Jet Zero by 2050: is the UK aviation strategy real?
Jet Zero is a collective term used across the industry and government for the ambition to achieve zero-emission aviation by 2050. The Jet Zero Strategy in the UK is a dedicated governmental plan to decarbonise flights. The strategy is widely criticised in the British press for its high ambition and over-reliance on future technologies. However, the authors of the document are open to discussions and new initiatives.
“Many of the technologies we need are in their infancy and will take time to develop”, the document says. The government published it in July and has been collecting comments and opinions on it. Let’s take a look at the main positions of the strategy. Today, aviation contributes 2-3 per cent of global greenhouse gas emissions. But since it is one of the most challenging sectors to decarbonise, due to the document, by 2050 it can become the second-highest emitter. There are few aviation decarbonisation scenarios showing the expected emission reduction for the next 30 years.
The goal is clear but there can be multiple solutions. Many of the technologies (sustainable aviation fuels, zero-emission aircraft, greenhouse gas removal technologies) are promising and, at the same time, at an early stage of commercialisation. So authors of the strategy expect a combination of them. What will it look like? The document admits we will possibly see it by 2030.
The only thing clear is that the UK government won’t be able to establish the strategy alone. It needs support both inside and outside the country. It relies on collaboration with foreign governments and international organizations such as ICAO. Since 1990, UK aviation emissions have doubled. As an island nation, the Kingdom heavily relies on overseas air travels, so in 2019 international flights accounted for 96 per cent of total UK aviation emissions.
What needs to be done?
Jet Zero Strategy envisages several areas of work. First of all, it is an improvement of the system efficiencies. “Significant proportion of our emissions reductions will come from improving the efficiency of our existing aviation system: our aircraft, airports and airspace,” the document says. And this is not wishful thinking: since 1990 average annual efficiency improvements of 0,8 per cent have led to 22 per cent emissions reductions per passenger. By 2050, moving to best-in-class aircraft, airport operations and airspace modernisation could deliver 25-36 per cent of CO2 savings. For instance, airports are expected to make significant savings by using a single engine for taxing, electrically connected and autonomous vehicles etc. Also, the strategy suggests replacing the North Atlantic Track system with real-time satellite-based surveillance. The UK government is going to support an airspace modernization providing up to £5,5 million funding by 2022.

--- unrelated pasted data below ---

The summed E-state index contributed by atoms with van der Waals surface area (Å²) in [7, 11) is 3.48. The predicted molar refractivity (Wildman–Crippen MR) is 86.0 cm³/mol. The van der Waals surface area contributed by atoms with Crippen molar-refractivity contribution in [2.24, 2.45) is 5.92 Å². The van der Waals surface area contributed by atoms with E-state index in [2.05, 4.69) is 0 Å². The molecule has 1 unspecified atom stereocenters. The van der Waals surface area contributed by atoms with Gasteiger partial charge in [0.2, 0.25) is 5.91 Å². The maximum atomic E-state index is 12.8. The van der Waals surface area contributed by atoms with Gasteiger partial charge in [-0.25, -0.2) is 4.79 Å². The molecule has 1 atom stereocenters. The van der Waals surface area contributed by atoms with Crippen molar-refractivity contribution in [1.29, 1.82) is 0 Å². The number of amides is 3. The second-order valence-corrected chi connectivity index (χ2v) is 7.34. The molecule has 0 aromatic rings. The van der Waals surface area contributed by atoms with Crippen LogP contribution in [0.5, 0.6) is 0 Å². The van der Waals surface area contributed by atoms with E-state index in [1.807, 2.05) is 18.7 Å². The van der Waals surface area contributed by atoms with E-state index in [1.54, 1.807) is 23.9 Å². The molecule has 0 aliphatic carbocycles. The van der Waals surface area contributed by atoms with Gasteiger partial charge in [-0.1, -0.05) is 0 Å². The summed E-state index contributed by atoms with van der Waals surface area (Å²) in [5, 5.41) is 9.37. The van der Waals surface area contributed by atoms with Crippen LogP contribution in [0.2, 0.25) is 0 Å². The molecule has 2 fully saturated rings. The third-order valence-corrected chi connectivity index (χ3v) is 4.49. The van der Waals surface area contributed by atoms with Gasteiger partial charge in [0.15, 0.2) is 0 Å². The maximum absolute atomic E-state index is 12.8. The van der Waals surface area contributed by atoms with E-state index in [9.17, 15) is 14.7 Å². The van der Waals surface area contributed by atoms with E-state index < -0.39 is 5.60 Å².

Sustainable aviation fuels are another point of the strategy. This is a low-carbon alternative to aviation kerosene. It can be fuel made from biomass or non-biogenic waste, or green hydrogen. The biofuel can be used in existing aircraft without any modification or be blended with fossil fuel. It can result in over 70 per cent of CO2 emissions being saved. As a part of the Sirius project, Rolls-Royce has already undertaken engine ground tests using 100 per cent SAF. However, the costs of SAF are currently two-three times higher than the price of fossil fuel.
Another part of the strategy is dedicated to zero-emission flights (or, to be exact, zero-emission aircraft). The hydrogen-electric and battery-electric aircraft have already been demonstrated in the UK. The further investment in these technologies “could support a significant reduction in aviation emissions,” the document says. The UK already has a FlyZero – a 12-months research project which brings together over 80 experts from across industry and science to explore the design challenges and market opportunity of potential emission-free aircraft concepts. The 15-million-pound grant has already been invested in FlyZero. The main governmental support is being provided for the development of hydrogen which is expected to play a key role in fuelling future zero-emission aircraft. The UK is already developing its first hydrogen transport hub in the Tees Valley (north of England).
The market regulation of CO2 emissions is also considered as a possibility to reduce aviation emissions. There are different market-based measures for promoting cost-effective decarbonisation allowing businesses to cut carbon where it is cheapest to do (to offset the emissions or to buy further capacity from other businesses that have not used their full allowance).
The last, but not least, point of the strategy is influencing the passengers to support sustainable travel choices. According to the authors of the document, the provision of the consumers with the information about CO2 emissions will encourage the airlines to use greener technologies or offset their carbon footprint. It will make passengers plan their trips responsibly as well.